I manage a satellite office of about 25 people for my company.
Let's start with that : you are responsible for not only the work output of that office, but the development of it. I sense possibly a problem with the development part, whether it's company policy or your own style and/or her team leader.
I would like to talk about one of the employees. Jane is a new employee, and also young, in her mid 20s. I was the one who hired her.
Let's hope you changed the name, because you should never discuss an employee even by first name online in such circumstances.
She seemed very pleasant and friendly, which is the reason I hired her in the first place.
You hired her. Let's keep that in mind.
Skill is of secondary importance, as our philosophy is that skill comes with experience.
Did you include skills dealing with team based work and formal policy and structure in considering this ? Pleasant and friendly at an interview isn't enough.
If you hired her on the basis that she was young and "had potential" then it's your job to help her develop the skills required to work in teams and within a formal office policy. Most workers starting out (and sometimes for years in my experience) do not have these skills and they need to be taught. I think you are expecting her to pick it up herself - don't.
Help and guide. Act as a mentor in this aspect of working.
However, ever since she was hired, I've heard various coworkers of hers complain about her.
Mainly, from what I understand she seems to be self-centered or not having the proper team mentality/etiquette that is expected of her.
There you go - doesn't know how to function in her team and within an organizational structure. Is this being taught to her ?
It's your job - you and her team leader need to be supportive and mentoring.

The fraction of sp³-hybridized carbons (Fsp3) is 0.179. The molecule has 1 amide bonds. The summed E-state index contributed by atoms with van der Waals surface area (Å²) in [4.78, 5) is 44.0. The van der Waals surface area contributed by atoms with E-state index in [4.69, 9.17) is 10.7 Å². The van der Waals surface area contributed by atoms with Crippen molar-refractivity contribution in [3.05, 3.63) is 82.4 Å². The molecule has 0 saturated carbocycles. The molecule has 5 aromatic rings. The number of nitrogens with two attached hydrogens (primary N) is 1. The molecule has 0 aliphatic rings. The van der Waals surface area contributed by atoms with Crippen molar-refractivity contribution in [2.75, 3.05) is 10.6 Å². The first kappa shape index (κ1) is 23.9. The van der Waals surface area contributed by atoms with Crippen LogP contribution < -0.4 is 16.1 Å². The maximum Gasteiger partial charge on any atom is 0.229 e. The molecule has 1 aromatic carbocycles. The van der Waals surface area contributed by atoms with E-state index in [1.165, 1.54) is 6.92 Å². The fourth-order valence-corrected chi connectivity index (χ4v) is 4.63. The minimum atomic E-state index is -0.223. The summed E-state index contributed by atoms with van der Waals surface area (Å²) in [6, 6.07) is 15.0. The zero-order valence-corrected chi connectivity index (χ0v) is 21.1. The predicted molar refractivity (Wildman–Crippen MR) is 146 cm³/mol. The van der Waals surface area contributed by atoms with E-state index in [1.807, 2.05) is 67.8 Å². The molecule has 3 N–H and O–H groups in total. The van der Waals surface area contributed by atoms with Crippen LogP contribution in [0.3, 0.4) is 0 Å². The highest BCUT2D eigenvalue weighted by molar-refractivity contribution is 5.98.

Look at your own performance - consider whether you (and her team lead) have done enough to teach her (without confrontation, but as mentors) to integrate and behave as part of a team.
She looks bored in meetings
Most people are bored at meetings. Very few people find their day enlivened by meetings. I personally die a little inside when I hear the term "meeting".
People with little experience will find them even less useful. Again it's you and her team leader who need to explain and help develop her (and other subordinates) to understand the purpose and function of meetings.
A particular note : if she's a technical person, note that technical people do not generally find meetings useful or constructive. For technical people, non-technical meetings have a default setting or "off". I presume that e.g. the marketing and sales people find our technically biased meetings equally life draining.
Also consider one other option : the meetings may be genuinely irrelevant to her. Keep meetings to a minimum for all staff. Someone's presence at a meeting should have a purpose and they must understand what that purpose is for them.
, asks to work overtime so she can have extra days off and not use any of her already available days off for the year
And this is a problem how ?
Has it affected her work quality ?
If it ain't broke, don't fix it.
She's only been there six months, so you can't know how that relates to her yearly use of leave (I presume).
It's possible she has personal reasons for preferring to use overtime in this way. She may be trying to impress people by doing a lot of extra work under the (apparently incorrect) impression that her bosses will appreciate her willingness to work overtime (and who actually wants to do that ?). Maybe she's actually filling a role that others do not want to and is underappreciated for it.
So open your mind to this not being a problem and maybe just quietly and discretely ask her why she does so much overtime (if it's a real problem for work or rules about leave - something she may not be aware of ?).
, uploads Instagram stories regarding her personal life while she is at work.
So far that's the only thing she's definitely doing wrong (and frankly that's as common as dirt these days). A discrete and politely phrased "you need to stop this in work hours" might be enough to give guidance here.